Cover photo from The Huffington Post
In a move that HotAir’s Ed Morrissey calls “falling back on federalism,” Senate Majority Leader Mitch McConnell (R-KY) is appealing to the states, their governors, legislatures and courts to refuse to cooperate with the Environmental Protection Agency (EPA) when they come asking for individual states’ plans to reduce carbon emissions from coal fired electrical plants.
From the New York Times:
On Thursday, Mr. McConnell sent a detailed letter to every governor in the United States laying out a carefully researched legal argument as to why states should not comply with Mr. Obamaâ€™s regulations. In the letter, Mr. McConnell wrote that the president was â€œallowing the E.P.A. to wrest control of a stateâ€™s energy policy.â€
To make his case, Mr. McConnell is … relying on a network of powerful allies with national influence and roots in Kentucky or the coal industry. Within that network is Laurence H. Tribe, a highly regarded scholar of constitutional law at Harvard Law School and a former mentor of Mr. Obamaâ€™s. Mr. Tribe caught Mr. McConnellâ€™s attention last winter when he was retained to write a legal brief for Peabody Energy, the nationâ€™s largest coal producer, in a lawsuit against the climate rules.
In the brief, Mr. Tribe argued that Mr. Obamaâ€™s use of the existing Clean Air Act to put forth the climate change regulations was unconstitutional. He then echoed that position in an op-ed article in The Wall Street Journal. He argued that in requiring states to cut carbon emissions, and thus to change their energy supply from fossil fuels to renewable sources, the agency is asserting executive power far beyond its lawful authority.
Full disclosure: Peabody Energy’s headquarters is about eight miles due east of this writer’s home. Â I have worked with them regarding philanthropic causes in the past.
Basically, McConnell is asking the states to exercise their rights and authority as outlined in law since he does not have the votes in the Senate to pass any sort of legislation that will defund, or undercut the EPA with any sort of meaning. Â McConnell is requesting that the states tell the EPA to get lost, and he’s giving them the legal ammunition to do so. Â The EPA has no real authority to tell any state how to conduct their operations. Â Congress has not granted that jurisdiction. Â (Yes, this falls under the category of “Why the States Matter.”) Â What is the EPA up to?
Using its existing authority, the E.P.A. will require each state to submit an individual plan for cutting emissions from power plants. Ultimately, the success or failure of the plan will depend on how â€” and if â€” states comply with the rules. It will also depend on the courts. Coal-dependent states and coal mining companies are already planning legal challenges to the regulations.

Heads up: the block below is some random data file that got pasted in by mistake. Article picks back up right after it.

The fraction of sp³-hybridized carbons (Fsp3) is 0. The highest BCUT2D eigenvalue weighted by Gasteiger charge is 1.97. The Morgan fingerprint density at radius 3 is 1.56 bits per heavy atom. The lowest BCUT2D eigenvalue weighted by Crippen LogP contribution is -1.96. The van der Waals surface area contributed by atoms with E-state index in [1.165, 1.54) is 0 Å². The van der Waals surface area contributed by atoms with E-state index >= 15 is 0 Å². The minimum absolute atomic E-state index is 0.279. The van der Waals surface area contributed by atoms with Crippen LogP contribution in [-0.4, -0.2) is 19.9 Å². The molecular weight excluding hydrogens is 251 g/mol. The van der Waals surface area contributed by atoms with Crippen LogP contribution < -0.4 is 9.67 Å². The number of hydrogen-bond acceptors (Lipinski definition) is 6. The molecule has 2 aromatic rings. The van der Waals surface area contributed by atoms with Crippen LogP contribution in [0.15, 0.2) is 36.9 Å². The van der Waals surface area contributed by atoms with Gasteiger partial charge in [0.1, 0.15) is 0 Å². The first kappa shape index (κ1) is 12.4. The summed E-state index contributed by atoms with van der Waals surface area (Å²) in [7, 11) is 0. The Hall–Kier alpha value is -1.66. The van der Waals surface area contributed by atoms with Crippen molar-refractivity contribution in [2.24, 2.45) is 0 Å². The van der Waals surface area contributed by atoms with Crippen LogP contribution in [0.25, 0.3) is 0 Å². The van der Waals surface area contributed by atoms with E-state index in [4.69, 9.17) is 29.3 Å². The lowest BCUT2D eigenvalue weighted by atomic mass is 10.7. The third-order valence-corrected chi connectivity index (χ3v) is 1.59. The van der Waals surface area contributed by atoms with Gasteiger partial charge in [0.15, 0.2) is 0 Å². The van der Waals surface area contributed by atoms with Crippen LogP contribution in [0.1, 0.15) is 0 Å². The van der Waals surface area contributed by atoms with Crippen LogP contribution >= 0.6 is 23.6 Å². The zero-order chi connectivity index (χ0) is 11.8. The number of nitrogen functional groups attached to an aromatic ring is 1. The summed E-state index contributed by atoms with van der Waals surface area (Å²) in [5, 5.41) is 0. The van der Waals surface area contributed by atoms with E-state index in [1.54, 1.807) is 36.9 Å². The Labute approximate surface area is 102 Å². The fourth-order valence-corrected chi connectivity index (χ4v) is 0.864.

Except that legally, the EPA does not have the power to do that. Â That is the point. Â The EPA was created by executive order in 1970 to bring together a bunch of separate agencies in order to clean up the actual environmental mess left behind from the industrial boom. Â At the time, that clean up was necessary. Â Now that the job is more done than not, the EPA is looking for other ways to meddle in our lives. Â By yet more executive orders. Â As Mr. Tribe pointed out in his arguments in court, in his testimony this week before Congress, and in the op-ed pages of the Wall Street Journal, that is not legal, and is a plain old power grab.
EPA lacks the statutory and constitutional authority to adopt its plan. The obscure section of the Clean Air Act that EPA invokes to support its breathtaking exercise of power in fact authorizes only regulating individual plants and, far from giving EPA the green light it claims, actually forbids what it seeks to do. Even if the Act could be stretched to usurp state sovereignty and confiscate business investments the EPA had previously encouraged and in some cases mandated, as this plan does, the duty to avoid clashing with the Tenth and Fifth Amendments would prohibit such stretching.
EPA possesses only the authority granted to it by Congress. It lacks â€œimpliedâ€ or â€œinherentâ€ powers. Its gambit here raises serious questions under the separation of powers, Article I, and Article III, because EPA is attempting to exercise lawmaking power that belongs to Congress and judicial power that belongs to the federal courts. The absence of EPA legal authority in this case makes the Clean Power Plan, quite literally, a â€œpower grab.â€
EPA is attempting an unconstitutional trifecta: usurping the prerogatives of the States, Congress and the Federal Courts â€” all at once. Burning the Constitution should not become part of our national energy policy.
Quote courtesy of HotAir.
Mitch McConnell agrees. Â That is why he wrote to the elected officials in the states themselves. Â No, McConnell has no authority per se over state operations, but he can, as a leader at the federal level, give state government the tools they need to fight a power hungry executive branch and their illegal moves. Â Until Republicans, or conservatives, have super majorities in both houses of Congress and/or the White House, the states may well have to serve as the foil for this sort of thing. Â (Just like they did with Obamacare.)
â€œThe majority leader is a master tactician,â€ said Scott Segal, a lobbyist with the law firm Bracewell & Giuliani and the director of the Electric Reliability Coordinating Council, which represents power companies. â€œHe understands the legal vulnerabilities, and heâ€™s acutely aware that not all solutions go through traditional legislative channels.â€